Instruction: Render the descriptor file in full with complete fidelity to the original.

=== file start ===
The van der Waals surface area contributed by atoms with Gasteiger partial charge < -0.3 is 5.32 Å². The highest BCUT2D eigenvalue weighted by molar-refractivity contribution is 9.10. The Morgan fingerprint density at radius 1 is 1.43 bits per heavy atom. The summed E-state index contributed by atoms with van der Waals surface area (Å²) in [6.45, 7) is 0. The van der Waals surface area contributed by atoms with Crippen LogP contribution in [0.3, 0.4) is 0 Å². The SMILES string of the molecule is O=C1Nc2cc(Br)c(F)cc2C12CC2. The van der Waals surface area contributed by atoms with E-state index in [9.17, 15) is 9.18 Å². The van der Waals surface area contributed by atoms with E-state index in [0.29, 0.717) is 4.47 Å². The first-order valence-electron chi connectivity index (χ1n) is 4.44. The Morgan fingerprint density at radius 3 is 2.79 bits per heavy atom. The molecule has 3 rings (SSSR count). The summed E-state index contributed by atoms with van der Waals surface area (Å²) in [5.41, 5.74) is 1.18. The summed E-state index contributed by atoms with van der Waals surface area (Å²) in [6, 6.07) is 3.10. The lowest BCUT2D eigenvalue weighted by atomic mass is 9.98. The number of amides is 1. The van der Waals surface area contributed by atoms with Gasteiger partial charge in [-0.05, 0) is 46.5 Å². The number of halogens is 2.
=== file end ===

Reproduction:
The van der Waals surface area contributed by atoms with Gasteiger partial charge < -0.3 is 5.32 Å². The highest BCUT2D eigenvalue weighted by molar-refractivity contribution is 9.10. The Morgan fingerprint density at radius 1 is 1.43 bits per heavy atom. The summed E-state index contributed by atoms with van der Waals surface area (Å²) in [6.45, 7) is 0. The van der Waals surface area contributed by atoms with Crippen LogP contribution in [0.3, 0.4) is 0 Å². The SMILES string of the molecule is O=C1Nc2cc(Br)c(F)cc2C12CC2. The van der Waals surface area contributed by atoms with E-state index in [9.17, 15) is 9.18 Å². The van der Waals surface area contributed by atoms with E-state index in [0.29, 0.717) is 4.47 Å². The first-order valence-electron chi connectivity index (χ1n) is 4.44. The Morgan fingerprint density at radius 3 is 2.79 bits per heavy atom. The molecule has 3 rings (SSSR count). The summed E-state index contributed by atoms with van der Waals surface area (Å²) in [5.41, 5.74) is 1.18. The summed E-state index contributed by atoms with van der Waals surface area (Å²) in [6, 6.07) is 3.10. The lowest BCUT2D eigenvalue weighted by atomic mass is 9.98. The number of amides is 1. The van der Waals surface area contributed by atoms with Gasteiger partial charge in [-0.05, 0) is 46.5 Å². The number of halogens is 2.